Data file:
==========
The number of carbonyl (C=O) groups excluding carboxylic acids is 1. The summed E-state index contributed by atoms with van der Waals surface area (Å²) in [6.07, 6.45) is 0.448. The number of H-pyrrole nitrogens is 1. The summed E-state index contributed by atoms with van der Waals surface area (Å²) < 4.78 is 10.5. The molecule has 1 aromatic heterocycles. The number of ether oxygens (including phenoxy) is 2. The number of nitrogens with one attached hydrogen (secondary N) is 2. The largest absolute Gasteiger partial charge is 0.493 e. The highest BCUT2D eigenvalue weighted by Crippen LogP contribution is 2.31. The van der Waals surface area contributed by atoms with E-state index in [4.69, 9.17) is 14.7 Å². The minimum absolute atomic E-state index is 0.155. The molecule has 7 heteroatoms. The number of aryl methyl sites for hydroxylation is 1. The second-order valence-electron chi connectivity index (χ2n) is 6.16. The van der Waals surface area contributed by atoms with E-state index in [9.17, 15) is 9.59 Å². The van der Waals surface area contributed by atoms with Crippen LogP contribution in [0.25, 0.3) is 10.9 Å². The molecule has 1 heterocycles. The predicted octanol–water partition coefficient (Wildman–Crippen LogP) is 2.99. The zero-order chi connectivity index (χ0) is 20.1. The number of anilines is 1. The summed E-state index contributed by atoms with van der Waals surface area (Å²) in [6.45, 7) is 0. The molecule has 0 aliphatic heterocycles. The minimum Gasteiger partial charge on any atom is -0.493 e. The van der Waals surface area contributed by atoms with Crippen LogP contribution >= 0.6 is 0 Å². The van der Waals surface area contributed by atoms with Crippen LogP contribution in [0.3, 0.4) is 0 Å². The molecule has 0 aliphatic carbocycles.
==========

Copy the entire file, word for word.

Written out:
The number of carbonyl (C=O) groups excluding carboxylic acids is 1. The summed E-state index contributed by atoms with van der Waals surface area (Å²) in [6.07, 6.45) is 0.448. The number of H-pyrrole nitrogens is 1. The summed E-state index contributed by atoms with van der Waals surface area (Å²) < 4.78 is 10.5. The molecule has 1 aromatic heterocycles. The number of ether oxygens (including phenoxy) is 2. The number of nitrogens with one attached hydrogen (secondary N) is 2. The largest absolute Gasteiger partial charge is 0.493 e. The highest BCUT2D eigenvalue weighted by Crippen LogP contribution is 2.31. The van der Waals surface area contributed by atoms with E-state index in [4.69, 9.17) is 14.7 Å². The minimum absolute atomic E-state index is 0.155. The molecule has 7 heteroatoms. The number of aryl methyl sites for hydroxylation is 1. The second-order valence-electron chi connectivity index (χ2n) is 6.16. The van der Waals surface area contributed by atoms with E-state index in [9.17, 15) is 9.59 Å². The van der Waals surface area contributed by atoms with Crippen LogP contribution in [0.25, 0.3) is 10.9 Å². The molecule has 1 heterocycles. The predicted octanol–water partition coefficient (Wildman–Crippen LogP) is 2.99. The zero-order chi connectivity index (χ0) is 20.1. The number of anilines is 1. The summed E-state index contributed by atoms with van der Waals surface area (Å²) in [6.45, 7) is 0. The molecule has 0 aliphatic heterocycles. The minimum Gasteiger partial charge on any atom is -0.493 e. The van der Waals surface area contributed by atoms with Crippen LogP contribution >= 0.6 is 0 Å². The van der Waals surface area contributed by atoms with Crippen LogP contribution in [0.3, 0.4) is 0 Å². The molecule has 0 aliphatic carbocycles.